A closer look at this medium-sized ray, about four feet across.  The multiple poisonous tail barbs, as well as that cool looking vertical tail fin are apparent here.  This individual, like many, is kind of beat-up looking, the snout in particular showing the wear and tear of years of rooting around in rocky sand.  Hoover tells us that Eagle Rays have among the highest brain to body size ratios of any fish.  (Morays have among the lowest.)

Here’s a smaller specimen we ran into at Makaiwa Bay last week.  It’s lost its tail, probably to a would-be predator.  Broken tails are not uncommon, but usually the loss involves just the long, filamentous portion. Like so many fish, this one seems to be coping with the mutilation quite well.

 

Some South Kohala eye candy

Last week Marla and I took a couple of dives off Puako with Blue Wilderness.  There were a handful of beginners  on the boat this day, so we dove two shallow sites—about 40 feet.  Neither site was all that exciting, but both were quite fishy, full of the usual suspects.  Here are some of the prettier or more interesting ones:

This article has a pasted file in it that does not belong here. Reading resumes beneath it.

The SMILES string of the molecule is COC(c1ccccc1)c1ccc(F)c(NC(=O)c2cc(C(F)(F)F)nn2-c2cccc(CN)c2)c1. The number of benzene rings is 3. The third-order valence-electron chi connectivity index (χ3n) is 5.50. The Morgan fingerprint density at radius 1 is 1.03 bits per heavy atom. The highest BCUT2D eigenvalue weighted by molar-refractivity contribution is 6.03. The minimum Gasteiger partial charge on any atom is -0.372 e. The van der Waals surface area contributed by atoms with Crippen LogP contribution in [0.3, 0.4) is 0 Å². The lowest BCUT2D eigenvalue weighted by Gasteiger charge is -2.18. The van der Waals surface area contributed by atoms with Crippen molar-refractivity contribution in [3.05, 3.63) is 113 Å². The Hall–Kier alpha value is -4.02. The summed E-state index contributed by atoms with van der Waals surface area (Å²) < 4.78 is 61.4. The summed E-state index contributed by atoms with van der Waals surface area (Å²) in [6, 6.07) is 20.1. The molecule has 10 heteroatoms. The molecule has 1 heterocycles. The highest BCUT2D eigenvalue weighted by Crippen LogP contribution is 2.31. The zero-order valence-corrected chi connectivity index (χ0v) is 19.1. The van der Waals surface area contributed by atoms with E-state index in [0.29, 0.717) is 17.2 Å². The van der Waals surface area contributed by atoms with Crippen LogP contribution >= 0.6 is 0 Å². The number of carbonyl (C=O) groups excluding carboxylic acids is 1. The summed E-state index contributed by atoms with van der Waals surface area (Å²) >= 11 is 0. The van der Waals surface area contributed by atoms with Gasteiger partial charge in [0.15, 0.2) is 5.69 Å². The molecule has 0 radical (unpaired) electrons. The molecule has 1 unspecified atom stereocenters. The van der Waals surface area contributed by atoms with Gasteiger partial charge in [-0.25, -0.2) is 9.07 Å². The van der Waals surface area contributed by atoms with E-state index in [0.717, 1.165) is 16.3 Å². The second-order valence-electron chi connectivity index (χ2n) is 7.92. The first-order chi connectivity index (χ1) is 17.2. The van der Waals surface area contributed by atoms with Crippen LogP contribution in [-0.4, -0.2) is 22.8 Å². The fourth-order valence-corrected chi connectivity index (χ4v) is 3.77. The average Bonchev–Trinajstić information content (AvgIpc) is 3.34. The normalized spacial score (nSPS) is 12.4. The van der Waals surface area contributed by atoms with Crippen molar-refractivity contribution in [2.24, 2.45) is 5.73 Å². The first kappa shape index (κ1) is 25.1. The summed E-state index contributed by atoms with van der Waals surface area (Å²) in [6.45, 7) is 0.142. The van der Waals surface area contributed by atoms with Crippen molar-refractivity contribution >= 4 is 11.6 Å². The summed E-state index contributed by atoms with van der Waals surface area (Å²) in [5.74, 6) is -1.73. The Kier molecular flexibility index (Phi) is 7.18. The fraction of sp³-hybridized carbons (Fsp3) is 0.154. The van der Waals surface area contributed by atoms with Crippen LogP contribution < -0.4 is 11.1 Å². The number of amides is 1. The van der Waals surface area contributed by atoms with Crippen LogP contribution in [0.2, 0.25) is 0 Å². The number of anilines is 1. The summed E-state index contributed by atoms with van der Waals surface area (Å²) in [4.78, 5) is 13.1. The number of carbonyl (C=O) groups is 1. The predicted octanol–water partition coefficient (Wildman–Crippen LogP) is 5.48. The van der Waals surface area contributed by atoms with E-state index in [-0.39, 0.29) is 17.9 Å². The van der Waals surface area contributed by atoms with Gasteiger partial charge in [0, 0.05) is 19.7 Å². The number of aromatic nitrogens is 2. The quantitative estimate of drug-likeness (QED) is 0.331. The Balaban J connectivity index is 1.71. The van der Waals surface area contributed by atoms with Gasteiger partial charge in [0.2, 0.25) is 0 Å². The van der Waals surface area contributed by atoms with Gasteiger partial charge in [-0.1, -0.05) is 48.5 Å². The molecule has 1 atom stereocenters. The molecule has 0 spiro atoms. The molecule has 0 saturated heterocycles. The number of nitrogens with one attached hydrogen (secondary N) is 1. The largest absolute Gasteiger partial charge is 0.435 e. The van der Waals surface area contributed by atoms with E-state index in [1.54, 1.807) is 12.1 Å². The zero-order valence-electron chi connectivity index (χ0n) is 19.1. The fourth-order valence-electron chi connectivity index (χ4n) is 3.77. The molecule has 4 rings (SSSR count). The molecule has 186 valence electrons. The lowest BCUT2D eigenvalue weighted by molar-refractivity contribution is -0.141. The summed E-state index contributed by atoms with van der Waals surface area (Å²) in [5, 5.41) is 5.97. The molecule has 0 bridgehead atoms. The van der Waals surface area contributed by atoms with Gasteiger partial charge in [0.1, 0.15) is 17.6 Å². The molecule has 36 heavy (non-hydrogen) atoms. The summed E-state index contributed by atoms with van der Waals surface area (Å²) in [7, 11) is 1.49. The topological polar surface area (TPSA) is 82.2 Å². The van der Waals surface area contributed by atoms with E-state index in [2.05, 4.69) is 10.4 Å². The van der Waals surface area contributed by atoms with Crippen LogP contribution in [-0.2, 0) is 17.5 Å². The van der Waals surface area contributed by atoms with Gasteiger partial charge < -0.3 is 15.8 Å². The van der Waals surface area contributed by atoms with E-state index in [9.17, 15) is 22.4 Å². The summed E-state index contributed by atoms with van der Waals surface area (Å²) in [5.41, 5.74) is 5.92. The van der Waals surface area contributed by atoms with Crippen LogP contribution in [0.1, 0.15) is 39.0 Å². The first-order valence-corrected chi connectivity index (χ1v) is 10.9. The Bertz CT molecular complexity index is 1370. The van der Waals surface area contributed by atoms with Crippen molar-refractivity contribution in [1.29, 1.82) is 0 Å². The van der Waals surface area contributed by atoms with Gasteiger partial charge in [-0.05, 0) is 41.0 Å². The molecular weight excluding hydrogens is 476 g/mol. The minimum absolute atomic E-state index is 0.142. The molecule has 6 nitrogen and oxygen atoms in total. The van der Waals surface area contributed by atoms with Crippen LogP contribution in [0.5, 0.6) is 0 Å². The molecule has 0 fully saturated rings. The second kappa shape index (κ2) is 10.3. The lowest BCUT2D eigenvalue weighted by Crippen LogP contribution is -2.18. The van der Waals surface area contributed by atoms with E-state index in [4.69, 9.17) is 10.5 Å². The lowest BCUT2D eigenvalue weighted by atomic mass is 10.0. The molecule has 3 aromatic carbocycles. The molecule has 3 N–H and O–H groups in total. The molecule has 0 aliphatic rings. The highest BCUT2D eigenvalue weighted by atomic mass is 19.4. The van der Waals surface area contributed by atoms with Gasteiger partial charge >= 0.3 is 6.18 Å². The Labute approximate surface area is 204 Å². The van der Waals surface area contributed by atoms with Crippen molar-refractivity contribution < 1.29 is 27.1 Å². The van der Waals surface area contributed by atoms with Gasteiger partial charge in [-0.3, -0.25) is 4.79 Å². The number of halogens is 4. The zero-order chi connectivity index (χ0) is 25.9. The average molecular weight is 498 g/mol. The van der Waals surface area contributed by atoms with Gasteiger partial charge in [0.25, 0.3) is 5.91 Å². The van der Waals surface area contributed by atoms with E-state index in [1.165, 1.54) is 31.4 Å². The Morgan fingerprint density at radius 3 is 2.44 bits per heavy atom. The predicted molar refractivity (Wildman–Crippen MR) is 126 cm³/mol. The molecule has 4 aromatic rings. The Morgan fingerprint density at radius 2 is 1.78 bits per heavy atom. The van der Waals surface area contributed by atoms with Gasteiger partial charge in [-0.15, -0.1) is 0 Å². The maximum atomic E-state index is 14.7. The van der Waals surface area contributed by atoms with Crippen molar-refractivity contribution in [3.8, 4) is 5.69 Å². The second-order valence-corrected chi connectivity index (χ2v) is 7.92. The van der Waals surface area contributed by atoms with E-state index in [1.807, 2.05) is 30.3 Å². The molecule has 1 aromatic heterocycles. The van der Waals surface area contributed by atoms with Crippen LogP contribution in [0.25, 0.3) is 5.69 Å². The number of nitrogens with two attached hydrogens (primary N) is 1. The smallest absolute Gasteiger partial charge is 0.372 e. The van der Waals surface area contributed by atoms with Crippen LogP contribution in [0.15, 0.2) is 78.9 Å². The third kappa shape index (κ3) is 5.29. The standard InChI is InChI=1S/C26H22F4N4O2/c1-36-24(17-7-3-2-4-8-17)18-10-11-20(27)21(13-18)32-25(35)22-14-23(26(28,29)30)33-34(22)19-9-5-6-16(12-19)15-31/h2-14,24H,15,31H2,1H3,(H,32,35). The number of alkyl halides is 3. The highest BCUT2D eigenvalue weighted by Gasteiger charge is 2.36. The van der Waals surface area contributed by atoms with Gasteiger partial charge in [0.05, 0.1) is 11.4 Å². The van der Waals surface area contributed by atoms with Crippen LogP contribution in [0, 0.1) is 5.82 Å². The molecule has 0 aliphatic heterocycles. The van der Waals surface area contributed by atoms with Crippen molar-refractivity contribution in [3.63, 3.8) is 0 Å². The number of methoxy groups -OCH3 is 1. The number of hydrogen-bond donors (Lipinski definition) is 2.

I still sometimes have trouble distinguishing between the Big Longnose Butterflyfish* shown here and the similar (not big) Longnose Butteflyfish. This photo highlights two distinguishing features of the Big Longnose—an extremely long snout and a sprinkling of black flecks on the chest.

A handsome adult Orangebar Surgeonfish.

The pale fish near the center of this photo is a juvenile Orangebar Surgeon, together with some Goldring Surgeonfish, Brown Surgeonfish, and Yellow Tangs. Like I said, a pretty fish-rich site.

A young Yellowtail Coris with a couple of juvenile parrotfish (two different species it looks like).

A juvenile Banded Urchin (right) and a Rock Boring Urchin (left). I’d never seen a juvenile Banded Urchin before. The flattened spines (which disappear on adults) are unique and rather eye-catching. That Rock Boring Urchin has actually excavated the hole into which it is nestled.